Harris, Obama to encourage Black voters to turn out for key Virginia race
As fellow Democrats worry about a close contest in the Virginia governor’s race, candidate Terry McAuliffe is turning to a popular ex-president, other political leaders and outreach programs to encourage turnout from a key constituency: Black voters. On Saturday, former President Barack Obama will hold a rally at Virginia Commonwealth University in Richmond. The visit of the country’s first Black president could help energize Black voters, who helped deliver victory for McAuliffe in an earlier bid for governor in 2013. On Sunday, thousands of worshipers at Black churches all over Virginia will see a video featuring Kamala Harris, the first Black woman and first Indian American vice president. The venues are different, but the Obama and Harris messages to Black voters are the same: You need to get out and vote if Democrats are to win the key Virginia race – not to mention key congressional races in 2022, which will determine control of Congress and the success or failure of the second half of Biden’s presidency.
Justice Clarence Thomas celebrates 30 years on Supreme Court
Clarence Thomas, whose 30-year anniversary on the nation’s highest court is Saturday, is still the most likely justice to write a solo opinion. But the 6-3 advantage conservatives now enjoy has given the second African American justice in Supreme Court history some company, and may also offer him a chance to wield more influence in closely divided cases. For many Americans, Thomas, 73, is still best known for the explosive allegations of sexual harassment that landed during his Senate confirmation hearings in 1991 and nearly derailed his nomination. Those allegations, leveled by professor Anita Hill and denied by Thomas, came decades before the #MeToo Movement. But Thomas’ supporters, including several former clerks, have been working to draw the public’s attention to other aspects of his story.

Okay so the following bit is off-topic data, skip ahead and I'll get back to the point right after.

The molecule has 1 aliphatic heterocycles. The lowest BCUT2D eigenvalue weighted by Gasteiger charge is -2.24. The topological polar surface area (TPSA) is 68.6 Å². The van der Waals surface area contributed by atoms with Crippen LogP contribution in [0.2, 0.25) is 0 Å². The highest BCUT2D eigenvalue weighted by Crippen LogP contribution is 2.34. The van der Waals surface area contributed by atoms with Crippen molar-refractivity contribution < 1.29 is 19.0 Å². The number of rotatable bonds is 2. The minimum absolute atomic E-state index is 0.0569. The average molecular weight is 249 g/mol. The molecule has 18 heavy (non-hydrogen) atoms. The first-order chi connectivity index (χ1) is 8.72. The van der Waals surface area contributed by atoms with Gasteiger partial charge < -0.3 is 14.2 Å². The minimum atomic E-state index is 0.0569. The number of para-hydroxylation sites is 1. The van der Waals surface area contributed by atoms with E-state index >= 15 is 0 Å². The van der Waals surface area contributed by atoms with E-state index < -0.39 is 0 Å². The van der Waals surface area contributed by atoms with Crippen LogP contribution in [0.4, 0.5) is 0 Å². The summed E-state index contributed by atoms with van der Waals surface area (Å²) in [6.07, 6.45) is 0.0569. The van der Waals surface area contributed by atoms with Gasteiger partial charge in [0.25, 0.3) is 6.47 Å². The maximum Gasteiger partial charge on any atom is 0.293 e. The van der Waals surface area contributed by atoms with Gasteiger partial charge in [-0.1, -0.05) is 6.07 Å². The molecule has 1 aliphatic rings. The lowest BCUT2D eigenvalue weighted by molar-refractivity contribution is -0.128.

‘Bomb cyclone’ expected to hit the West this weekend
A series of potent storms is poised to deliver torrents of rain and feet of snow across the West over the next few days, including one on Sunday that’s being called a “bomb cyclone” because of its ferocity. Supercharged by a classic atmospheric river pattern, the storms could lead to flash floods and dangerous debris flows in a wide swath of the region already devastated by wildfires. Meteorologists define a bomb cyclone as a rapidly strengthening storm with central pressure that plummets by 24 millibars or more within 24 hours; the process is known as bombogenesis. Despite the danger, the rain and snow will be welcome across drought-plagued areas of the West, California in particular. As of Thursday’s U.S. Drought Monitor, nearly 92% of the western U.S. is in some level of drought. The rain will help stop smoldering wildfires and could ease water restrictions on farmers.
MLB’s National League Championship Series comes down to this weekend
Seeking their first the World Series berth since 1999, the Atlanta Braves will host the defending World Series champion Los Angeles Dodgers in Game 6 of MLB’s National League Championship Series Saturday night (8:08 p.m. ET, TBS). If the Dodgers pull out a victory, the two teams will square off back in Atlanta in a winner-take-all Game 7 Sunday evening (7:38 p.m., ET, TBS). The Dodgers will be at a disadvantage Saturday as star pitcher Max Scherzer will not make his scheduled start. It is unknown if Scherzer will pitch in the game at all, but was scratched from his start because of arm fatigue concerns, according to reports. The team that comes out of the weekend as the National League champion will face the Houston Astros, winner of the American League pennant, in the World Series, which begins Tuesday. The Astros clinched their trip to the World Series Friday night with a 5-0 win over the Boston Red Sox, winning the last three games to take the series 4-2.
Revamped state-of-the-art arena to host Seattle Kraken’s first home game
The Seattle Kraken, the National Hockey League’s newest expansion team, will play their first home game Saturday night, hosting their new rival from about 150 miles to the north, the Vancouver Canucks. The Kraken are off to a rough start as they won just once in their five-game road trip to open the 2021-22 season. But the home opener will still be a celebration as the return of a professional winter sports franchise is providing a cathartic release for hockey fans who had begged for the NHL in the Pacific Northwest and for sports fans who have felt incomplete since the day in 2008 when the NBA’s SuperSonics left for Oklahoma City and became the Thunder. The Kraken will play their home games at Climate Pledge Arena, which is on the site of the SuperSonics’ old home, KeyArena, and came with renovation costs that topped $1 billion. Oak View Group, which owns and operates the arena, says the venue will be the world’s first net-zero carbon arena following the guidelines of the International Living Future Institute.
Contributing: The Associated Press
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